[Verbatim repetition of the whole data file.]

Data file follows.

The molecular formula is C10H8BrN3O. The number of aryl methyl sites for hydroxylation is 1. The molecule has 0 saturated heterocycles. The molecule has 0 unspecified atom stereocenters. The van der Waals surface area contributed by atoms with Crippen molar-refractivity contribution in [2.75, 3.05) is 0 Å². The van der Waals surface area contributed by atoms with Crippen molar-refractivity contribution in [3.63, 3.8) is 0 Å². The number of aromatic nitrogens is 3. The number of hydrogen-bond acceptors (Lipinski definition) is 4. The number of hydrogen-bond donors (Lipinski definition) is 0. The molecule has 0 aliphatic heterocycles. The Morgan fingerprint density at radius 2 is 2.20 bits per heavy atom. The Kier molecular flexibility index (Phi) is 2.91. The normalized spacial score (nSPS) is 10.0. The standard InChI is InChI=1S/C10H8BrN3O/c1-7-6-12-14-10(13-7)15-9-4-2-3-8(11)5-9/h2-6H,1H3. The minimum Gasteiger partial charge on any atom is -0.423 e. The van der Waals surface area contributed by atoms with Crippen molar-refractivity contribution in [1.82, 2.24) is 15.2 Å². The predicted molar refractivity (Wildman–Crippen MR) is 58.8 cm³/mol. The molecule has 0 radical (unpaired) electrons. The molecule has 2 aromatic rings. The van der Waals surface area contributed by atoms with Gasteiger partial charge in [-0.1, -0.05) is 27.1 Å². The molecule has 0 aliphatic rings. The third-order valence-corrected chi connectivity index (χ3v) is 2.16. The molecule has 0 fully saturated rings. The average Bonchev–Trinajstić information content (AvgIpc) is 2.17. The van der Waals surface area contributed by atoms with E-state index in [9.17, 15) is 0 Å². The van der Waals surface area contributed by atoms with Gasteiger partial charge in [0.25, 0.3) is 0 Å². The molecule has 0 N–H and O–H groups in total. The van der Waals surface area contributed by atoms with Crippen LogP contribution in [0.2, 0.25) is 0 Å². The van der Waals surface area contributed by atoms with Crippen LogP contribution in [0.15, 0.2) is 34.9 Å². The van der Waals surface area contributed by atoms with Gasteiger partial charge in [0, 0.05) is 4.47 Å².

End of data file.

The molecular formula is C10H8BrN3O. The number of aryl methyl sites for hydroxylation is 1. The molecule has 0 saturated heterocycles. The molecule has 0 unspecified atom stereocenters. The van der Waals surface area contributed by atoms with Crippen molar-refractivity contribution in [2.75, 3.05) is 0 Å². The van der Waals surface area contributed by atoms with Crippen molar-refractivity contribution in [3.63, 3.8) is 0 Å². The number of aromatic nitrogens is 3. The number of hydrogen-bond acceptors (Lipinski definition) is 4. The number of hydrogen-bond donors (Lipinski definition) is 0. The molecule has 0 aliphatic heterocycles. The Morgan fingerprint density at radius 2 is 2.20 bits per heavy atom. The Kier molecular flexibility index (Phi) is 2.91. The normalized spacial score (nSPS) is 10.0. The standard InChI is InChI=1S/C10H8BrN3O/c1-7-6-12-14-10(13-7)15-9-4-2-3-8(11)5-9/h2-6H,1H3. The minimum Gasteiger partial charge on any atom is -0.423 e. The van der Waals surface area contributed by atoms with Crippen molar-refractivity contribution in [1.82, 2.24) is 15.2 Å². The predicted molar refractivity (Wildman–Crippen MR) is 58.8 cm³/mol. The molecule has 0 radical (unpaired) electrons. The molecule has 2 aromatic rings. The van der Waals surface area contributed by atoms with Gasteiger partial charge in [-0.1, -0.05) is 27.1 Å². The molecule has 0 aliphatic rings. The third-order valence-corrected chi connectivity index (χ3v) is 2.16. The molecule has 0 fully saturated rings. The average Bonchev–Trinajstić information content (AvgIpc) is 2.17. The van der Waals surface area contributed by atoms with E-state index in [9.17, 15) is 0 Å². The van der Waals surface area contributed by atoms with Gasteiger partial charge in [0.25, 0.3) is 0 Å². The molecule has 0 N–H and O–H groups in total. The van der Waals surface area contributed by atoms with Crippen LogP contribution in [0.2, 0.25) is 0 Å². The van der Waals surface area contributed by atoms with Crippen LogP contribution in [0.15, 0.2) is 34.9 Å². The van der Waals surface area contributed by atoms with Gasteiger partial charge in [0, 0.05) is 4.47 Å².